Title:
IMPELLER TRAP
Kind Code:
A1


Abstract:
A water cooling system of a marine engine includes a water line and a water pump. An impeller trap for the water cooling system includes a cylindrical line section having a wall and a pair of ends. A fitting is disposed on each end of the line section for mating with a corresponding portion of the water line of the water cooling system. The line section is connected to the water line of the water cooling system downstream of the water pump. A screen is disposed in the line section and is secured to an inner surface of the wall of the line section. The screen captures pieces of a water pump impeller in the event that the impeller breaks or shears.



Inventors:
Hardgrove, David L. (Uniontown, OH, US)
Application Number:
12/350300
Publication Date:
07/09/2009
Filing Date:
01/08/2009
Primary Class:
International Classes:
F04D29/70
View Patent Images:
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Primary Examiner:
LUU, CHUONG A
Attorney, Agent or Firm:
KRUGLIAK, WILKINS, GRIFFITHS & DOUGHERTY CO, LPA (Canton, OH, US)
Claims:
What is claimed is:

1. An impeller trap for a water cooling system for a marine engine, comprising: a cylindrical line section having a wall and a pair of ends; a fitting disposed on each one of said ends of said line section, for mating with a corresponding portion of a water line of said water cooling system; and a screen disposed in said line section and secured to an inner surface of said wall of the line section, whereby said screen captures pieces of a water pump impeller in the event of breakage of said impeller.

2. The impeller trap of claim 1, wherein said impeller trap is a discrete unit that is selectively removable from said water line of said water cooling system.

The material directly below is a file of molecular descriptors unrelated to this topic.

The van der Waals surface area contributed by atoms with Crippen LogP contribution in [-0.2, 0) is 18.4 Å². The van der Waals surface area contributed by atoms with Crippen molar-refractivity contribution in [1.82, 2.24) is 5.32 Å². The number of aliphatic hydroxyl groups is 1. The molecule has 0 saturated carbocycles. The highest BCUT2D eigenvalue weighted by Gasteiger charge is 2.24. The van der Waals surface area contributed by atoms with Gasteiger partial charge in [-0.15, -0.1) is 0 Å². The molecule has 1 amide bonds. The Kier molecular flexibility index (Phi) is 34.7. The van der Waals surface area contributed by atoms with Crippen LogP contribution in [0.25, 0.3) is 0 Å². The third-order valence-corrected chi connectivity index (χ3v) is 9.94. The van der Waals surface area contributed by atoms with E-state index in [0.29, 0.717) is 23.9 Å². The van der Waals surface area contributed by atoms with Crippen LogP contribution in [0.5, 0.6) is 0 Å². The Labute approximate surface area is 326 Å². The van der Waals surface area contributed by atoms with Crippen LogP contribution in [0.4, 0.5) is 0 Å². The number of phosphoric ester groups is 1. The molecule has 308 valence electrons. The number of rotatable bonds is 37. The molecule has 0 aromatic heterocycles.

3. The impeller trap of claim 1, wherein said line section is connected to said water line of said water cooling system downstream of a water pump of said water cooling system and upstream of a heat exchanger of the water cooling system.

4. The impeller trap of claim 1, wherein said screen is secured to said inner surface of said line section wall by means selected from the group consisting of a weld, shoulders, rings, mechanical fasteners, an adhesive, and an interference fit.

5. The impeller trap of claim 1, wherein said screen is a heavy-duty screen.

6. The impeller trap of claim 1, wherein said screen includes mesh openings that are one-half the size of the smallest opening in said water cooling system downstream of a water pump.

7. The impeller trap of claim 1, wherein said line section is formed of a corrosion-resistant material.

8. The impeller trap of claim 7, wherein said corrosion-resistant material is selected from the group consisting of stainless steel, an aluminum alloy, rubber, and plastic.

9. The impeller trap of claim 1, wherein said line section is from about six inches to about 8 inches long.

10. The impeller trap of claim 1, wherein said line section is straight.

11. The impeller trap of claim 1, wherein said line section is angled.

12. The impeller trap of claim 1, wherein said fittings are selected from the group consisting of threaded connectors, quick disconnect couplers, and hose clamps.

13. The impeller trap of claim 1, further comprising a pressure port formed in said wall of said line section upstream of said screen for receiving a pressure gauge.

14. The impeller trap of claim 13, wherein said pressure port is formed with threads to accept mating threads that are formed on said pressure gauge.

Description:

CROSS-REFERENCE TO RELATED APPLICATION

This application claims the benefit of U.S. Provisional Patent Application Ser. No. 61/019,916, filed on Jan. 9, 2008.

BACKGROUND OF THE INVENTION

1. Field of the Invention

The invention relates generally to the art of water cooling systems for marine engines. More particularly, the invention relates to a trap for capturing pieces that have broken off of an impeller of a water pump in a water cooling system for marine engines. The trap reduces the time, effort and cost associated with servicing the water cooling system in the event that a water pump impeller fails.

2. Background Art

Many marine engines, such as those used on high-performance boats and other boats, are water cooled. That is, in order to keep the engine cool during operation, a water pump draws in cool raw water from outside the boat, and that water is strained and then circulated through a heat exchanger, which is adjacent the boat's engine. The cool raw water absorbs the heat from the engine through the heat exchanger and is then pumped out of the boat. This drawing in of raw water, circulating it, and discharging it is performed by the water cooling system.